I recently became "Facebook friends" with my cross country coach from high school. He posted some old photo's of our team and the result was a major avalanche of wonderful memories and a bunch of additions to my friends list. I was fortunate to attend Bath High School in Michigan, back in the '70's. Bath was, and still is, a very small school. My graduating class only had about 100 kids, most of whom I had known for 13 years! I started running Track in middle school and discovered that running was something that a scrawny young girl could actually do fairly well. When I started High School, I was eager to jump back into it, but Track is a Springtime sport, and it would be a long wait. Cross Country, on the other hand, started first thing in the Fall. The only problem was, up until that point, if you wanted to run Cross Country, you had to run with the boys. There was no Girl's CC team. Luckily, there were enough intrepid females in my High School who were willing to give it a shot, and the Boy's CC coach was willing to take us on!
I'm the one in the red jacket...
Those four years of Cross Country were amazing, and so empowering for a shy, skinny teenaged Girl. Coach Roberson was great. He was also one of our Science teachers, and used a Science based approach to our training. He taught us the importance of nutrition, heart health, strength and endurance. To this day I have an intense aversion to smoking, and am very aware of what I put into my body. The human body can do amazing things if you treat it right.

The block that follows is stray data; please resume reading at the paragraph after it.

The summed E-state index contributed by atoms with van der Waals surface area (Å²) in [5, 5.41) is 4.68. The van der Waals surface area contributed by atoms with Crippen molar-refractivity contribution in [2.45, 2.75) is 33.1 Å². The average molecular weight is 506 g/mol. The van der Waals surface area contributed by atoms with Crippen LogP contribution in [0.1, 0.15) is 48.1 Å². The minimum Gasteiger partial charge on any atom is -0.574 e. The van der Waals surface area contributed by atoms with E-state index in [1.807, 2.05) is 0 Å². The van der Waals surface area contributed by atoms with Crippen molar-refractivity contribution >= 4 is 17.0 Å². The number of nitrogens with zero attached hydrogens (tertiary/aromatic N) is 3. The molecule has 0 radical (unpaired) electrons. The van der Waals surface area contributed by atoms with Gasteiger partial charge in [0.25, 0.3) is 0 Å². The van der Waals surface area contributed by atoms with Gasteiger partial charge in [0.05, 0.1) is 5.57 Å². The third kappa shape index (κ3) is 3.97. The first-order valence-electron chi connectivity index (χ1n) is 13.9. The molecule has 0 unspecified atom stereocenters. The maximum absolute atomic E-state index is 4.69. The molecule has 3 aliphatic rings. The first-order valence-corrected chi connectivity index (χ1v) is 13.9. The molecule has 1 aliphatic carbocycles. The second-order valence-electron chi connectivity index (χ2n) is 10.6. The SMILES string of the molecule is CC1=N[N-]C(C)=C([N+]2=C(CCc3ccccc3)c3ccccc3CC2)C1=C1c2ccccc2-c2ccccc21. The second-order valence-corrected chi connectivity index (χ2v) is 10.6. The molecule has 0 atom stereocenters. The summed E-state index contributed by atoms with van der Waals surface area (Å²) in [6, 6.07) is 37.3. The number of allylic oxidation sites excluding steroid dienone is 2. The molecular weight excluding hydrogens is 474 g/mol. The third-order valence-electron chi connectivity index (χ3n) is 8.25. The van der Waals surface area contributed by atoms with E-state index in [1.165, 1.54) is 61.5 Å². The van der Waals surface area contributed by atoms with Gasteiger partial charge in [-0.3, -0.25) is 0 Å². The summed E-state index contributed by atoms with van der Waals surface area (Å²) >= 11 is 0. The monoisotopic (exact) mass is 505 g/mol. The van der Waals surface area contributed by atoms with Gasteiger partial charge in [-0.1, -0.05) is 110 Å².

We girls had to train with the guys, something that was both intimidating and thrilling for a teenage female. I was never told, "You can't do that because you're a girl". Instead the message was always, "Of course you can do this, you just have to work hard and don't give up". Even our earliest races were with the boys, because there simply were not enough girls on the other teams to warrant separate races. The biggest thrill, of course, was when one of us girls managed to beat a boy in that grueling three mile race through fields and woods, jumping logs and huffing up hills. Of course the guys on our team never allowed that to happen, but they were surprisingly supportive of their female teammates, in part I think because Coach didn't coddle us, but also because they were just a group of great guys!
That's me, on the right, front row...
Eventually, Cross Country became more popular with the girls in other High Schools, and they began to hold separate races, and then meets for the Girls. We never did get a separate coach, thank goodness, and our Girls CC team were class C State Champions in 1975-76, and 1976-77!
I'm the third girl from the left, front row...
My most favorite memories of Cross Country were the "Cross Country Camps" that Coach Roberson and his wife (my Track coach) initiated. One Summer we all headed down to Warren Dunes, on Lake Michigan, for an intense week of training... in the sun and the sand! What an amazing week that was. Running in the sand works out muscles in you feet that you never knew you had!
This was the dune we had to run up, for training. I much prefered the lovely warm down jog along the surf of Lake Michigan at the end of practice.
I'm very thankful for the gifts that High School Cross Country gave me. Not only was I extremely fit at the end of my Senior year, but I had personal confidence in myself, knowing what I could achieve through hard work and perseverance. When I delivered my first child, was it the popular "Lamas" breathing technique I fell back on? Of course not. I used the same breathing patterns that had helped me survive 3 mile races over rough terrain. That inner core of personal strength has stayed with me through out my life, making me a braver, more confident person. I'm so thankful to my old teammates, Coach, and my supportive family who helped me make Cross Country such a positive experience.